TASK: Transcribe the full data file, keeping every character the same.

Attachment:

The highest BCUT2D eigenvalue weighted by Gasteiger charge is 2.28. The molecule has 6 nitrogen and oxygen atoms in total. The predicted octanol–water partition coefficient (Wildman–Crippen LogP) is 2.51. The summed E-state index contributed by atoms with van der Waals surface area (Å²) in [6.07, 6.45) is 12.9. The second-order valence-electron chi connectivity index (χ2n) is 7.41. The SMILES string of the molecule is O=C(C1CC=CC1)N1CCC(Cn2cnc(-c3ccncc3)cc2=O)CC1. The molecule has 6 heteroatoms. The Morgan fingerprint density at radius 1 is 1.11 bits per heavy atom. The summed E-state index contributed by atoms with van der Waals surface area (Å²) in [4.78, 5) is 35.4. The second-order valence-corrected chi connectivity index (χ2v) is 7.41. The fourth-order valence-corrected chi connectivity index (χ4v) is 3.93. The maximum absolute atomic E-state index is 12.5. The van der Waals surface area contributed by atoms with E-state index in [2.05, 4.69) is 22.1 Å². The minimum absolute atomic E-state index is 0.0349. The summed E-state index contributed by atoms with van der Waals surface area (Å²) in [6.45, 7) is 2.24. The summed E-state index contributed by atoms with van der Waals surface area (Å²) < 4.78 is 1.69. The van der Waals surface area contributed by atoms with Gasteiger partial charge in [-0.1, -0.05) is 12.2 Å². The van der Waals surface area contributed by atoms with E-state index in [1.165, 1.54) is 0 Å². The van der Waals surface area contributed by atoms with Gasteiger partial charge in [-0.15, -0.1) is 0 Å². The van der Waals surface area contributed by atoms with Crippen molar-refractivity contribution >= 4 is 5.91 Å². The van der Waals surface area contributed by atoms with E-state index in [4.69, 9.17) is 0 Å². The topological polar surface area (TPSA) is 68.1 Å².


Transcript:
The highest BCUT2D eigenvalue weighted by Gasteiger charge is 2.28. The molecule has 6 nitrogen and oxygen atoms in total. The predicted octanol–water partition coefficient (Wildman–Crippen LogP) is 2.51. The summed E-state index contributed by atoms with van der Waals surface area (Å²) in [6.07, 6.45) is 12.9. The second-order valence-electron chi connectivity index (χ2n) is 7.41. The SMILES string of the molecule is O=C(C1CC=CC1)N1CCC(Cn2cnc(-c3ccncc3)cc2=O)CC1. The molecule has 6 heteroatoms. The Morgan fingerprint density at radius 1 is 1.11 bits per heavy atom. The summed E-state index contributed by atoms with van der Waals surface area (Å²) in [4.78, 5) is 35.4. The second-order valence-corrected chi connectivity index (χ2v) is 7.41. The fourth-order valence-corrected chi connectivity index (χ4v) is 3.93. The maximum absolute atomic E-state index is 12.5. The van der Waals surface area contributed by atoms with E-state index in [2.05, 4.69) is 22.1 Å². The minimum absolute atomic E-state index is 0.0349. The summed E-state index contributed by atoms with van der Waals surface area (Å²) in [6.45, 7) is 2.24. The summed E-state index contributed by atoms with van der Waals surface area (Å²) < 4.78 is 1.69. The van der Waals surface area contributed by atoms with Gasteiger partial charge in [-0.1, -0.05) is 12.2 Å². The van der Waals surface area contributed by atoms with E-state index in [1.165, 1.54) is 0 Å². The van der Waals surface area contributed by atoms with Gasteiger partial charge in [-0.15, -0.1) is 0 Å². The van der Waals surface area contributed by atoms with Crippen molar-refractivity contribution >= 4 is 5.91 Å². The van der Waals surface area contributed by atoms with E-state index in [4.69, 9.17) is 0 Å². The topological polar surface area (TPSA) is 68.1 Å².